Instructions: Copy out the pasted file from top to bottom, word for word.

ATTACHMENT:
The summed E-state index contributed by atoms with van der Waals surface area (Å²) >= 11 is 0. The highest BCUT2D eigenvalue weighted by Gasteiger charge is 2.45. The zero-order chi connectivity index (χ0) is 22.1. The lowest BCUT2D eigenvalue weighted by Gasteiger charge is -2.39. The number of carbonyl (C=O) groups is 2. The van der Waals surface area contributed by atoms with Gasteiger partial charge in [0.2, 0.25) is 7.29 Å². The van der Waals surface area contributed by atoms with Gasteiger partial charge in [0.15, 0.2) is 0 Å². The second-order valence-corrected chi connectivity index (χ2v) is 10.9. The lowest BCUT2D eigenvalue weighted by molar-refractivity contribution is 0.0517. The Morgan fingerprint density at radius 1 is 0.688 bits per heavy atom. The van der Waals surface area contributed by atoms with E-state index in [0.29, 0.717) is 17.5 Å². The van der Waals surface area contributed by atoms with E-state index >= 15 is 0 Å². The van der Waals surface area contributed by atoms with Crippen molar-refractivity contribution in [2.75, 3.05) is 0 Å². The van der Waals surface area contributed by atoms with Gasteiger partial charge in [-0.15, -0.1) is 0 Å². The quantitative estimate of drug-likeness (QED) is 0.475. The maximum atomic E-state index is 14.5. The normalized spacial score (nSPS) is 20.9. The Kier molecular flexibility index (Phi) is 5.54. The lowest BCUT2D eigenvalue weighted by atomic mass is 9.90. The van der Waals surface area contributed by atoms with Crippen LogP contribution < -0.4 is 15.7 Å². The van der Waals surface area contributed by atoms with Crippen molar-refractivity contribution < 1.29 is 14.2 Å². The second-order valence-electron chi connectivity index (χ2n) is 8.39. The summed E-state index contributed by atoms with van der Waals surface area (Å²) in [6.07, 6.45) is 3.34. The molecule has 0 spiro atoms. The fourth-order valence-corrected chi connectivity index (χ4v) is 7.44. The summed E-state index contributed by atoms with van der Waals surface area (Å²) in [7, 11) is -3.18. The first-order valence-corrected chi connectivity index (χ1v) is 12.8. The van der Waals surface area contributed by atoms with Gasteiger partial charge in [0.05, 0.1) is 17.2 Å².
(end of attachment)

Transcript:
The summed E-state index contributed by atoms with van der Waals surface area (Å²) >= 11 is 0. The highest BCUT2D eigenvalue weighted by Gasteiger charge is 2.45. The zero-order chi connectivity index (χ0) is 22.1. The lowest BCUT2D eigenvalue weighted by Gasteiger charge is -2.39. The number of carbonyl (C=O) groups is 2. The van der Waals surface area contributed by atoms with Gasteiger partial charge in [0.2, 0.25) is 7.29 Å². The van der Waals surface area contributed by atoms with Gasteiger partial charge in [0.15, 0.2) is 0 Å². The second-order valence-corrected chi connectivity index (χ2v) is 10.9. The lowest BCUT2D eigenvalue weighted by molar-refractivity contribution is 0.0517. The Morgan fingerprint density at radius 1 is 0.688 bits per heavy atom. The van der Waals surface area contributed by atoms with E-state index in [0.29, 0.717) is 17.5 Å². The van der Waals surface area contributed by atoms with E-state index >= 15 is 0 Å². The van der Waals surface area contributed by atoms with Crippen molar-refractivity contribution in [2.75, 3.05) is 0 Å². The van der Waals surface area contributed by atoms with Gasteiger partial charge in [-0.15, -0.1) is 0 Å². The quantitative estimate of drug-likeness (QED) is 0.475. The maximum atomic E-state index is 14.5. The normalized spacial score (nSPS) is 20.9. The Kier molecular flexibility index (Phi) is 5.54. The lowest BCUT2D eigenvalue weighted by atomic mass is 9.90. The van der Waals surface area contributed by atoms with Crippen LogP contribution < -0.4 is 15.7 Å². The van der Waals surface area contributed by atoms with Crippen molar-refractivity contribution < 1.29 is 14.2 Å². The second-order valence-electron chi connectivity index (χ2n) is 8.39. The summed E-state index contributed by atoms with van der Waals surface area (Å²) in [6.07, 6.45) is 3.34. The molecule has 0 spiro atoms. The fourth-order valence-corrected chi connectivity index (χ4v) is 7.44. The summed E-state index contributed by atoms with van der Waals surface area (Å²) in [7, 11) is -3.18. The first-order valence-corrected chi connectivity index (χ1v) is 12.8. The van der Waals surface area contributed by atoms with Gasteiger partial charge in [0.05, 0.1) is 17.2 Å².